While at Ford, he was so tense and driven that he ground his teeth at night. In time this caused serious dental problems. For treatment he selected a dentist in New York, lest news of his neurosis get out in the gossipy, incestuous world of Detroit; lest it subtract from the myth of his omniscience, from his image of a man completely in control, cool and calm. Grinding his teeth might have cost him more than dental pain; it might have cost him power. He and those in the financial cadre he helped create and who followed him at Ford knew little about cars and were often almost scornful of those who did, but they knew how to bring organization to a sprawling, poorly run company, and they learned how to destroy opponents who were skilled in engineering or manufacturing but innocent of politics.
What worked for McNamara in Detroit worked for him even better in Washington for a time. He had more and better numbers than anyone else around the Pentagon, and given the growing complexity of weapons systems and their cost, he was a valuable ally for the Kennedys in the early going.
One must sympathize with his early role as the Administration’s point man for Vietnam. He moved quickly into a vacuum on a deeply flawed, essentially dishonest policy, though he did it with no small amount of hubris and arrogance. Dean Rusk was a weak secretary of state who accepted (all too readily) all the norms and givens of the era. As for our real Asia experts, the Asian equivalents of Kennan, Bohlen and Thompson, they had all been driven out of the Foreign Service by the McCarthy era, their sin being that they accurately predicted the collapse of China’s nationalist leader Chiang Kai-shek.
True McCarthyism, it should be pointed out, was not just the demented ravings and accusations of the alcoholic junior senator from Wisconsin against a few flawed political leftists; the truest manifestation and the lasting legacy of McCarthyism was the willingness of one political party to use the issue of subversion against the other party (even against an Administration as hard-line in stopping European communism as the Truman-Acheson one had been).
What was worst about those accusations was how deeply they seeped into the political bloodstream. The Democrats were accused of losing China to the Communists (though of course there had been no Republican congressional voices in favor of sending American troops to fight for Chiang on mainland China). In time the Democrats were driven from office, but the McCarthy charge seemed to stick in their collective political psyche; in the future they did not dare lose a country to communism.
Let us then set the Kennedy years in truer context: A team of brilliant rationalists had taken office but for political reasons they were dealing with irrational assumptions on American policy in Asia, which they were afraid of challenging because they did not want to take the political heat required to change the existing policies.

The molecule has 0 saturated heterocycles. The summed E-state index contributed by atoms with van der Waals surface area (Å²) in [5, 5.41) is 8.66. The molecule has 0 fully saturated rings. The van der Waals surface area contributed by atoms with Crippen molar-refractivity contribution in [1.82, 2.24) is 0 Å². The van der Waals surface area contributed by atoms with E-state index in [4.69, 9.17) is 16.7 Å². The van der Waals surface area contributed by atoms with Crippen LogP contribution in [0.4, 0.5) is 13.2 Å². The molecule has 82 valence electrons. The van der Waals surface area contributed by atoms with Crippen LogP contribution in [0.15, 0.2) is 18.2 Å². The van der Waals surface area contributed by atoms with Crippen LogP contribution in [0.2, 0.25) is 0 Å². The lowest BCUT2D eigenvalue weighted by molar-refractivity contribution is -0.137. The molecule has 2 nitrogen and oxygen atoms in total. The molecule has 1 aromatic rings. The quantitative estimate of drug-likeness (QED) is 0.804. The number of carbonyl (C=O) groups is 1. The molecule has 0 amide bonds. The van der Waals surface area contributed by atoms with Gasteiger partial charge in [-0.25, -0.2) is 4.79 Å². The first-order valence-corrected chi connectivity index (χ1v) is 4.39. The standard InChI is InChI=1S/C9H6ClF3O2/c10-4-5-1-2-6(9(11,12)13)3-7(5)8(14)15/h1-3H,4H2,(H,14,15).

Thus we were unable to see China for what it was: nationalist revolution rather than Soviet Communist expansionism. Nor were we able to recognize, more than a decade after Mao had come to power, that there were important new opportunities for American policy in the emerging, historic split between China and Russia, based again on nationalism.
The reason the Kennedys did not see them was not lack of intelligence but an awareness of the political cost of even thinking about dealing with China. Even to discuss the possibility in the most private of meetings was to open the door to severe assault from the right. (Thus the opening to China would be left for Richard Nixon a decade later, secure in the knowledge that when he went to China to start diplomatic relations, he would not be red baited by Richard Nixon.)
McNamara, nevertheless, wasn’t merely the loyal domestic policy servant he portrays himself to be in these pages. Both publicly and privately, he was a fierce advocate of escalation, and for a time he became the driving force of the war, the man who loved the truth of numbers, but who would be remembered sadly, for one set of numbers above all others: the body count.
McNamara also denies playing an active role in the rigging of the information that came out of Saigon. On Page 43, I encountered this truly remarkable sentence: “None of us--not me, not the President, not Mac (Bundy), nor Dean, nor Max--was ever satisfied with the information we received from Vietnam.” For Robert S. McNamara to write so singularly dishonest a sentence 30 years after the escalation of the war, in a book heralded as a mea culpa is, it seems to me, perilously close to a felony, and a sign that he is a man so contorted and so deep in his own unique self-delusion and self-division, that he still doesn’t know who he is and what he did at that time.